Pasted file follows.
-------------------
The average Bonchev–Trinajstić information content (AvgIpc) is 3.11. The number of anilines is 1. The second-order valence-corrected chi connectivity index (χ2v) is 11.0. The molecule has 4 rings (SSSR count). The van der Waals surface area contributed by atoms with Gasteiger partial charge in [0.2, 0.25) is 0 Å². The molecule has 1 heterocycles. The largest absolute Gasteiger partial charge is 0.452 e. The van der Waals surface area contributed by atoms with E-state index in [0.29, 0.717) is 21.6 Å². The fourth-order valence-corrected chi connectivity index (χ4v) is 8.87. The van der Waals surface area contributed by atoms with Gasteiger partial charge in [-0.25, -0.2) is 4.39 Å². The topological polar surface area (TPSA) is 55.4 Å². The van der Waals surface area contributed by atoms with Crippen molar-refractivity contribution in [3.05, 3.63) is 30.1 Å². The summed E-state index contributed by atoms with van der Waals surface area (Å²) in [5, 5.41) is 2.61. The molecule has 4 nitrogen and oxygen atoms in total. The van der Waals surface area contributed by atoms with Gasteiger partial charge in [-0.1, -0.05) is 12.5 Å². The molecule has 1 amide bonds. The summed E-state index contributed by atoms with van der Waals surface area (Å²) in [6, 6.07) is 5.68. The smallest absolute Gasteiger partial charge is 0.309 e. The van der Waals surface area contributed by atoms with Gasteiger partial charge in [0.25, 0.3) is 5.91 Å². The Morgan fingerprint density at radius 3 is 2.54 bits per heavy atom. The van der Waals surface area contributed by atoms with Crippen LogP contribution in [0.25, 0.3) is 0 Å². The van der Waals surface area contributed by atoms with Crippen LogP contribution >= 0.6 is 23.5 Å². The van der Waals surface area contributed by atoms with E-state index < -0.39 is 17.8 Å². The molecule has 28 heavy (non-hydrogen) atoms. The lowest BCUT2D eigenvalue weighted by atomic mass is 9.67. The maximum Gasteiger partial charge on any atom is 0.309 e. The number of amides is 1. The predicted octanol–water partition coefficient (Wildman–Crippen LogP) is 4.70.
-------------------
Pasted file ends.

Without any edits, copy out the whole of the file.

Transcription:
The average Bonchev–Trinajstić information content (AvgIpc) is 3.11. The number of anilines is 1. The second-order valence-corrected chi connectivity index (χ2v) is 11.0. The molecule has 4 rings (SSSR count). The van der Waals surface area contributed by atoms with Gasteiger partial charge in [0.2, 0.25) is 0 Å². The molecule has 1 heterocycles. The largest absolute Gasteiger partial charge is 0.452 e. The van der Waals surface area contributed by atoms with E-state index in [0.29, 0.717) is 21.6 Å². The fourth-order valence-corrected chi connectivity index (χ4v) is 8.87. The van der Waals surface area contributed by atoms with Gasteiger partial charge in [-0.25, -0.2) is 4.39 Å². The topological polar surface area (TPSA) is 55.4 Å². The van der Waals surface area contributed by atoms with Crippen molar-refractivity contribution in [3.05, 3.63) is 30.1 Å². The summed E-state index contributed by atoms with van der Waals surface area (Å²) in [5, 5.41) is 2.61. The molecule has 4 nitrogen and oxygen atoms in total. The van der Waals surface area contributed by atoms with Gasteiger partial charge in [-0.1, -0.05) is 12.5 Å². The molecule has 1 amide bonds. The summed E-state index contributed by atoms with van der Waals surface area (Å²) in [6, 6.07) is 5.68. The smallest absolute Gasteiger partial charge is 0.309 e. The van der Waals surface area contributed by atoms with Gasteiger partial charge in [0.25, 0.3) is 5.91 Å². The Morgan fingerprint density at radius 3 is 2.54 bits per heavy atom. The van der Waals surface area contributed by atoms with Crippen LogP contribution in [0.25, 0.3) is 0 Å². The van der Waals surface area contributed by atoms with Crippen LogP contribution >= 0.6 is 23.5 Å². The van der Waals surface area contributed by atoms with E-state index < -0.39 is 17.8 Å². The molecule has 28 heavy (non-hydrogen) atoms. The lowest BCUT2D eigenvalue weighted by atomic mass is 9.67. The maximum Gasteiger partial charge on any atom is 0.309 e. The number of amides is 1. The predicted octanol–water partition coefficient (Wildman–Crippen LogP) is 4.70.